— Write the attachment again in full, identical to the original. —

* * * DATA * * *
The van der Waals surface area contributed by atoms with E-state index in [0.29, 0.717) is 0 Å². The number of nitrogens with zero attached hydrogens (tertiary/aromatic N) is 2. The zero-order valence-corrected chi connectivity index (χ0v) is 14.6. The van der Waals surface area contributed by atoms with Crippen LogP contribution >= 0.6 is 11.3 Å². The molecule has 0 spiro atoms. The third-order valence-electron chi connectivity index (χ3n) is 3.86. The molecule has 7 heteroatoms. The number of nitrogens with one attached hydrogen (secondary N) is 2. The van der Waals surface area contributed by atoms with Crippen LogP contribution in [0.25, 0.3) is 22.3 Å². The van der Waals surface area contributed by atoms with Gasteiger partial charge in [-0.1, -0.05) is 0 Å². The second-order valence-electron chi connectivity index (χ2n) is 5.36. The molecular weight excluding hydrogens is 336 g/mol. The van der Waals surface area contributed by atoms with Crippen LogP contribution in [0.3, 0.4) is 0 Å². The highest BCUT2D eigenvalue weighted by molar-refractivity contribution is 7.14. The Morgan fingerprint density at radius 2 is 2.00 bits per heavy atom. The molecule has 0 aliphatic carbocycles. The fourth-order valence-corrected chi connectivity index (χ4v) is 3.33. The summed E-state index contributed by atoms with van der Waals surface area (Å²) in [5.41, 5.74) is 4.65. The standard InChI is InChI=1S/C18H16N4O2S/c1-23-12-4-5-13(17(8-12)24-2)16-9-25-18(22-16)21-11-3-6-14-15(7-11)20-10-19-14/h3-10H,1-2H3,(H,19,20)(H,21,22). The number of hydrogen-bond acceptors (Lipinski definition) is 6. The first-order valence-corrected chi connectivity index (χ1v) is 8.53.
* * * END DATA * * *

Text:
The van der Waals surface area contributed by atoms with E-state index in [0.29, 0.717) is 0 Å². The number of nitrogens with zero attached hydrogens (tertiary/aromatic N) is 2. The zero-order valence-corrected chi connectivity index (χ0v) is 14.6. The van der Waals surface area contributed by atoms with Crippen LogP contribution >= 0.6 is 11.3 Å². The molecule has 0 spiro atoms. The third-order valence-electron chi connectivity index (χ3n) is 3.86. The molecule has 7 heteroatoms. The number of nitrogens with one attached hydrogen (secondary N) is 2. The van der Waals surface area contributed by atoms with Crippen LogP contribution in [0.25, 0.3) is 22.3 Å². The van der Waals surface area contributed by atoms with Gasteiger partial charge in [-0.1, -0.05) is 0 Å². The second-order valence-electron chi connectivity index (χ2n) is 5.36. The molecular weight excluding hydrogens is 336 g/mol. The van der Waals surface area contributed by atoms with Crippen LogP contribution in [0.3, 0.4) is 0 Å². The highest BCUT2D eigenvalue weighted by molar-refractivity contribution is 7.14. The Morgan fingerprint density at radius 2 is 2.00 bits per heavy atom. The molecule has 0 aliphatic carbocycles. The fourth-order valence-corrected chi connectivity index (χ4v) is 3.33. The summed E-state index contributed by atoms with van der Waals surface area (Å²) in [5.41, 5.74) is 4.65. The standard InChI is InChI=1S/C18H16N4O2S/c1-23-12-4-5-13(17(8-12)24-2)16-9-25-18(22-16)21-11-3-6-14-15(7-11)20-10-19-14/h3-10H,1-2H3,(H,19,20)(H,21,22). The number of hydrogen-bond acceptors (Lipinski definition) is 6. The first-order valence-corrected chi connectivity index (χ1v) is 8.53.